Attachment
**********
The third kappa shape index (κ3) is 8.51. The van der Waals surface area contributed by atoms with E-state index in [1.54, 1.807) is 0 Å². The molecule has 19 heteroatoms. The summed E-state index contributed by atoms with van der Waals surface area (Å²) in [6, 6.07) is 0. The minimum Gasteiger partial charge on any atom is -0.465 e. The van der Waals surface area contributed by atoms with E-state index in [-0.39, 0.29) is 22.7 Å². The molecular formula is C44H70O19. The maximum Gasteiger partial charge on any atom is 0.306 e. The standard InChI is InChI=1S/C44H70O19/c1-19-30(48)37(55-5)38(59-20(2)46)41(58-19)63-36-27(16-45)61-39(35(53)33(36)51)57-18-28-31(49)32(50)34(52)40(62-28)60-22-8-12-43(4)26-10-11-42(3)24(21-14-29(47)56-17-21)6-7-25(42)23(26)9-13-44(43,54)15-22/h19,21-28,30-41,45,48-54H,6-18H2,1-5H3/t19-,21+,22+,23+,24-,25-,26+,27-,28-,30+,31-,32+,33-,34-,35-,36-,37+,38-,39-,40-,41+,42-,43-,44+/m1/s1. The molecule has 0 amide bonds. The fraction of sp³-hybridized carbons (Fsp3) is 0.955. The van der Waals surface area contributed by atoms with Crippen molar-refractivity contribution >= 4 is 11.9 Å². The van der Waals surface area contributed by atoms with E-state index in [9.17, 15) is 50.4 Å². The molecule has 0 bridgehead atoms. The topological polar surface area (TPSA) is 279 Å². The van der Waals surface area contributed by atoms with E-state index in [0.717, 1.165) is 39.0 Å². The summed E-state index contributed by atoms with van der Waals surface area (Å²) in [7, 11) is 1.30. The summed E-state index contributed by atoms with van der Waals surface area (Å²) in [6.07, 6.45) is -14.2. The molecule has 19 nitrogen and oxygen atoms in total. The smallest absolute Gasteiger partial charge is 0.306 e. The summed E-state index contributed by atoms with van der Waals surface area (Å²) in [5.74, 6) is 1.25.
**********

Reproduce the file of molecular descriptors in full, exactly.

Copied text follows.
The third kappa shape index (κ3) is 8.51. The van der Waals surface area contributed by atoms with E-state index in [1.54, 1.807) is 0 Å². The molecule has 19 heteroatoms. The summed E-state index contributed by atoms with van der Waals surface area (Å²) in [6, 6.07) is 0. The minimum Gasteiger partial charge on any atom is -0.465 e. The van der Waals surface area contributed by atoms with E-state index in [-0.39, 0.29) is 22.7 Å². The molecular formula is C44H70O19. The maximum Gasteiger partial charge on any atom is 0.306 e. The standard InChI is InChI=1S/C44H70O19/c1-19-30(48)37(55-5)38(59-20(2)46)41(58-19)63-36-27(16-45)61-39(35(53)33(36)51)57-18-28-31(49)32(50)34(52)40(62-28)60-22-8-12-43(4)26-10-11-42(3)24(21-14-29(47)56-17-21)6-7-25(42)23(26)9-13-44(43,54)15-22/h19,21-28,30-41,45,48-54H,6-18H2,1-5H3/t19-,21+,22+,23+,24-,25-,26+,27-,28-,30+,31-,32+,33-,34-,35-,36-,37+,38-,39-,40-,41+,42-,43-,44+/m1/s1. The molecule has 0 amide bonds. The fraction of sp³-hybridized carbons (Fsp3) is 0.955. The van der Waals surface area contributed by atoms with Crippen molar-refractivity contribution >= 4 is 11.9 Å². The van der Waals surface area contributed by atoms with E-state index in [9.17, 15) is 50.4 Å². The molecule has 0 bridgehead atoms. The topological polar surface area (TPSA) is 279 Å². The van der Waals surface area contributed by atoms with E-state index in [0.717, 1.165) is 39.0 Å². The summed E-state index contributed by atoms with van der Waals surface area (Å²) in [7, 11) is 1.30. The summed E-state index contributed by atoms with van der Waals surface area (Å²) in [6.07, 6.45) is -14.2. The molecule has 19 nitrogen and oxygen atoms in total. The smallest absolute Gasteiger partial charge is 0.306 e. The summed E-state index contributed by atoms with van der Waals surface area (Å²) in [5.74, 6) is 1.25.